Syria bans the iPhone

Mike Halsey MVP
Dec 4, 2011
Updated • Dec 1, 2012
Mobile Computing

The internet, social networking and in particular smartphones have caused many problems for regimes around the world.  Twitter and Facebook were widely used in the Egyptian uprising earlier in the year, Saudi Arabia has had many an argument with Blackberry maker Research in Motion (RIM) about being unable to access data for security reasons and the Blackberry Messenger service was widely blamed for this summer's riots in London and across the UK.

Now, the Syrian government, which has been coming under increasing political pressure from around the world has banned the import of iPhones to the country.

Currently, other types of smartphone are not affected by the ban but problems arise when states find they cannot readily contorl the flow and freedom of information on the Internet in their country.  North Korea is even going so far as to build a country-wide Intranet service instead.

Since March the UN believes that 4000 people have been killed in Syria though this is difficult to confirm because the world's media are banned from the country.  The information about the ban in iPhones came from Syrian opposition sources who confirmed the ban to the German Press Agency (DPA).

It is unsurprising that a state such as Syria, with it's current problems, would try and stop the free flow of information between its citizens that are opposed to the state.  It is very unlikely however that such a move would be successful.  People find ways of getting prohibited goods across borders in countries such as this as their borders are usually so difficult for the state to police.  While people may not use their iPhones blatantly and in public areas, we can be sure that they will continue to be used by protestors.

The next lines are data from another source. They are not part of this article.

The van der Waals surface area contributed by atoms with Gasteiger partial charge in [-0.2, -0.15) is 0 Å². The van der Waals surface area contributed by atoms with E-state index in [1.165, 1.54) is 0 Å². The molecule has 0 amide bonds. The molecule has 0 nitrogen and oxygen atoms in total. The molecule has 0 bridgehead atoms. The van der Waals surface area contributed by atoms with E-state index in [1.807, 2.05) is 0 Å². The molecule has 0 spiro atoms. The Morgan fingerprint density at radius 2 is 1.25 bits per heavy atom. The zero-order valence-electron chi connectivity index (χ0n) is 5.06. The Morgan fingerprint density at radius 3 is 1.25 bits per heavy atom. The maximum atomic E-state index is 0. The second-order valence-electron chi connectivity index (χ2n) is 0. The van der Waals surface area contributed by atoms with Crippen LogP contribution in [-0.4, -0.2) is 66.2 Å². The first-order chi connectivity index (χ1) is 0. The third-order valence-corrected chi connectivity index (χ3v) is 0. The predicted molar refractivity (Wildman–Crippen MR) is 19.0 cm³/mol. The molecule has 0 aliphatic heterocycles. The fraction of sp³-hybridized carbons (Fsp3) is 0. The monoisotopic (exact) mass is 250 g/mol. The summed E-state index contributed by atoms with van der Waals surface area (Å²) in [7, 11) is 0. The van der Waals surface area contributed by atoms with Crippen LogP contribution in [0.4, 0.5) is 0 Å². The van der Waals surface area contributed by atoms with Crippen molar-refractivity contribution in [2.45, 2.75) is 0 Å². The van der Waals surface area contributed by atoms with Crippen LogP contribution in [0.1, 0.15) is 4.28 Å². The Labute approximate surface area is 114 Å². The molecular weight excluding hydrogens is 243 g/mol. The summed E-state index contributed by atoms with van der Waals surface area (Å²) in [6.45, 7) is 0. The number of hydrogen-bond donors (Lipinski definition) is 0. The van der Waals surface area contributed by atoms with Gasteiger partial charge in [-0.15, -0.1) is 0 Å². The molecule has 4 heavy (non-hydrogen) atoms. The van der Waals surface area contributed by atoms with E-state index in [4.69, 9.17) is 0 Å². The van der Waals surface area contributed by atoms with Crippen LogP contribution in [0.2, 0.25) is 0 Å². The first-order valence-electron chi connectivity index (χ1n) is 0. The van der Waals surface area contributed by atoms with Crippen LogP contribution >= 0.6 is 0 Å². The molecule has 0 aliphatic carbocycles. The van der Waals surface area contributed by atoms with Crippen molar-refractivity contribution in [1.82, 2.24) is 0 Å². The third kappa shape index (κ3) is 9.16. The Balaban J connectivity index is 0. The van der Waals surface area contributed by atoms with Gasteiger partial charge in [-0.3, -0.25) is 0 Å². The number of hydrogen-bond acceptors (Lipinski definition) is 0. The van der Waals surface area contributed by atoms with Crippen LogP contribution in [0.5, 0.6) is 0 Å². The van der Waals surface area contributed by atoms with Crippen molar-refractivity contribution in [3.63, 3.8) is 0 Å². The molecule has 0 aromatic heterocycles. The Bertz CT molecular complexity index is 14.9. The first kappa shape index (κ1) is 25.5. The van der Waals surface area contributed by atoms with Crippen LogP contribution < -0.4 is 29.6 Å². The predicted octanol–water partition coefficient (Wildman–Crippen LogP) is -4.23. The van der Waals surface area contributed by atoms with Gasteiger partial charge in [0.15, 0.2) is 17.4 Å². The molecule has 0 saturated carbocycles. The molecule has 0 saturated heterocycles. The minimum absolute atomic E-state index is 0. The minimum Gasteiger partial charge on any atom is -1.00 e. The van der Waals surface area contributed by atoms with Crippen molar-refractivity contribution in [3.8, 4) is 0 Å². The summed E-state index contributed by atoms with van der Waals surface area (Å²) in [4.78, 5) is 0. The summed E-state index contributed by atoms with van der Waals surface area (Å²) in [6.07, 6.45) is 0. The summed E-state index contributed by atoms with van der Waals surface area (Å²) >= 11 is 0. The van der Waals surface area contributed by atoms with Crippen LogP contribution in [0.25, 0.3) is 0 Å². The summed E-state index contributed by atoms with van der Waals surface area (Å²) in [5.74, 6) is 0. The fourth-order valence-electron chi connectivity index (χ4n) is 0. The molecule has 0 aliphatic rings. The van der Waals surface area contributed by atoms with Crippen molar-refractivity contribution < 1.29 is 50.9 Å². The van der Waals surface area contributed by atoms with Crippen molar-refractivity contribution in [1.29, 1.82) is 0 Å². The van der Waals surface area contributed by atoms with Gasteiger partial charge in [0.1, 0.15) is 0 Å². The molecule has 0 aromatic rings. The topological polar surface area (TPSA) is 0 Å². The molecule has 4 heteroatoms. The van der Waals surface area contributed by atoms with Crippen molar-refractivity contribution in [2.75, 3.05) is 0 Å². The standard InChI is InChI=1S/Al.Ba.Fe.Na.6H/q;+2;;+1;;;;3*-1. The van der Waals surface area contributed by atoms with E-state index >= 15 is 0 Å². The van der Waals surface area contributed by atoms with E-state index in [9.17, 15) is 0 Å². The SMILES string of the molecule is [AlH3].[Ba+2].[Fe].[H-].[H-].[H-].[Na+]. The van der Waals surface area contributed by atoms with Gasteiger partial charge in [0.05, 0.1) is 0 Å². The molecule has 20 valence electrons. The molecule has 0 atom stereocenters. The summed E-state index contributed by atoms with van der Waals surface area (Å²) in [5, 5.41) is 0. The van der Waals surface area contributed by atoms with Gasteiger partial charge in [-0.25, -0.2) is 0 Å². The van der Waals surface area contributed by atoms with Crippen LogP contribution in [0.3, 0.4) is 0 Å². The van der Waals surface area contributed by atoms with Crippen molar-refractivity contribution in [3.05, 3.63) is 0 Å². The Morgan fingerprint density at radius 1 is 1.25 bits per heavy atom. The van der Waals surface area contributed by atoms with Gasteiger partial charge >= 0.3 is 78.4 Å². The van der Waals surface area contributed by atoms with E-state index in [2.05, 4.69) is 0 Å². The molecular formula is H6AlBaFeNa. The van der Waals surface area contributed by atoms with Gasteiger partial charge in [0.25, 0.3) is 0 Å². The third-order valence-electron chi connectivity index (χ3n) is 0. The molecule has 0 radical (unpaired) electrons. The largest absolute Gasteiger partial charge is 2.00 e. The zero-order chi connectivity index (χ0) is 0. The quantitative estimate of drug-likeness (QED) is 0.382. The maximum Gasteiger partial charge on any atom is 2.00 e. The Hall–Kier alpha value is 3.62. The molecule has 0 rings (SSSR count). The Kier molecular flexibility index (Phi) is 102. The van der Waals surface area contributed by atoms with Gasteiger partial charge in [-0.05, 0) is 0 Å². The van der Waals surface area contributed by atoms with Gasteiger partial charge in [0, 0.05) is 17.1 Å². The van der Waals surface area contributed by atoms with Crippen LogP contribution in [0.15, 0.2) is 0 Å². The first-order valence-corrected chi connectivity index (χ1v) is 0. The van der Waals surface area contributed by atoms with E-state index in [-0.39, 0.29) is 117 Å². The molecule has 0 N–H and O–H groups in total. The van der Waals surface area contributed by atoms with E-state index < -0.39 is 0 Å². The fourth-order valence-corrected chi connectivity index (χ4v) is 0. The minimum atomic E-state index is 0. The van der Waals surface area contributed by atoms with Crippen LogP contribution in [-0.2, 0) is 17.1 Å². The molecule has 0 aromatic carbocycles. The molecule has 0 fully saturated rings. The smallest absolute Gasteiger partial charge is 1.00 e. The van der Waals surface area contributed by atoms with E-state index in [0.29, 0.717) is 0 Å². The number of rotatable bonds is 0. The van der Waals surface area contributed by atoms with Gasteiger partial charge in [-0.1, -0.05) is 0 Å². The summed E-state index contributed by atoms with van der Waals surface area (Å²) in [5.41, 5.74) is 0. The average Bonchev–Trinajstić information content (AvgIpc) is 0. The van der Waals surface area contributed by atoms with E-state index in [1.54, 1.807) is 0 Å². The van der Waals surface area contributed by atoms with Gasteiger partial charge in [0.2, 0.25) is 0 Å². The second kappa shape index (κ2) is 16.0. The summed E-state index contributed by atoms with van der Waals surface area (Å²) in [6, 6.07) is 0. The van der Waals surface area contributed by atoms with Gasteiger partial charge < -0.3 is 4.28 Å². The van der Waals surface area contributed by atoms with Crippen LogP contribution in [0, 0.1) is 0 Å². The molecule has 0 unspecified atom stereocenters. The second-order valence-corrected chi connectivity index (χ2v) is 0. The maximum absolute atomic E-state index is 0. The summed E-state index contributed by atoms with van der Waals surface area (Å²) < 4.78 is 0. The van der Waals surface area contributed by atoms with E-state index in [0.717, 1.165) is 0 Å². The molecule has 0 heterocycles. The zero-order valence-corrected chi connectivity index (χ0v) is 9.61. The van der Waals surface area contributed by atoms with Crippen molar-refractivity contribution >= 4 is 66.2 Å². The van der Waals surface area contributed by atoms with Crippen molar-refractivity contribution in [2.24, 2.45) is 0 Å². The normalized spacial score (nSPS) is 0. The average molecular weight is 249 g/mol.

This move doesn't prevent the free flow of information in other ways.  Almost all mobile phones these days are capable of accessing services such as Facebook and Twitter and the Syrian government would have to shut off all access to the Internet or all the mobile phone networks to get their way.  An action such as this would cause significant damage to the Syrian economy at a time when the country is already under enormous financial pressure and facing international sanctions.

The attempts by the state to control information getting out of the country also seem to be failing.  It will be interesting to see what tactics the Syrian government try next.  Will they ban other brands or types of smartphone or will they try to curtail Internet access or block websites such as Facebook and Twitter.

The protestors want President Assad to stand down and for the government to be disbanded so that free and fair elections can be held instead.  The political struggles in Syria and in particular the capital city Damascus have been some of the most bloody and violent of any seen in the middle-east this year.  Despite the best efforts of the state however, and presumably with some help from outside, the anti-government protestors are refusing to stand down and give in.

Do you have family or friends in Syria or are you from Syria?  What is your opinion of the country banning the iPhone?


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  1. VD said on December 8, 2011 at 9:28 pm

    Well I guess banning iPhones will not have a great impact in hindering regime critics from posting and exchanging ideas on the net. I am not too well informed about the GNP of Syria but I would guess that the typical protes